Concepts in Nanotechnology
North Seattle Community College
Jan 27, 2014 to Mar 10, 2014
Cost per enrollment: Free
- Provides video lectures
- Uses discussion forums
- Has prerequisites
Full course description
Concepts in Nanotechnology is a six-week introduction to nanotechnology. The course is designed at a pre-college level, with no college level chemistry, math, or physics experience required. You will learn what nanotechnology is and what it means for something to be a nanomaterial. You will also learn about the applications and commercial products that use nanotechnology. This is an exciting opportunity to delve into the nano-world.
The course is taught entirely in English and aimed at a U.S. high school level. You need to be familiar with the basic concepts of chemistry, such as the theory of atoms and the periodic table of elements. Basic algebra skills, such as how to deal with equations containing variables, fractions, and exponents is necessary. No prerequisite knowledge in nanotechnology, materials science, or physics is required.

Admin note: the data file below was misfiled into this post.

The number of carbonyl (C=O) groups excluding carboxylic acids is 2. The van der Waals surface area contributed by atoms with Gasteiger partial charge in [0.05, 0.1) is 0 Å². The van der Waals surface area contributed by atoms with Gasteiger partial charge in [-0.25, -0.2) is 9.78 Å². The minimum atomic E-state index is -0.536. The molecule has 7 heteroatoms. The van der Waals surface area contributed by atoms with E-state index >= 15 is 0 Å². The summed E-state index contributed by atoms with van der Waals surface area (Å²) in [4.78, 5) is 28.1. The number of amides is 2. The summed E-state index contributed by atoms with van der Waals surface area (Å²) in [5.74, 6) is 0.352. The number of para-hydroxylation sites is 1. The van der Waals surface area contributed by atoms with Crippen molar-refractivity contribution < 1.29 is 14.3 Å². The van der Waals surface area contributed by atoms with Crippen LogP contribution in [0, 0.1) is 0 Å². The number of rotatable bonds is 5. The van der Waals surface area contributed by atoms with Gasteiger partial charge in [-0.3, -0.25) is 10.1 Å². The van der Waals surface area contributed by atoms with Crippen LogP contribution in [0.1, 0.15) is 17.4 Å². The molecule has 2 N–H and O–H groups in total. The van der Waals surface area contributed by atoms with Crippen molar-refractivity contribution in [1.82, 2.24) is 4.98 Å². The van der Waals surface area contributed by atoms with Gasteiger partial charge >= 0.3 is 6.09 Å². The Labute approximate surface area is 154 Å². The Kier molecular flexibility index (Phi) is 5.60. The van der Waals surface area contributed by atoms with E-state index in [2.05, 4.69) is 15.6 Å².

Peter D. Kazarinoff, Ph.D.
Professor of Nanotechnology and Engineering
Peter D. Kazarinoff, Ph.D. is an instructor at North Seattle Community College in Seattle, Washington. Peter teaches courses in nanotechnology, materials science, and engineering. He is also the managing director of SHINE, Seattle's Hub for Industry Driven Nanotechnology Education, a National Science Foundation (NSF) Advanced Technical Education (ATE) Regional Center. Peter completed his doctoral work at the University of Washington in materials science and engineering; his research was on n-type semiconducting polymers in OFETs and OPV applications.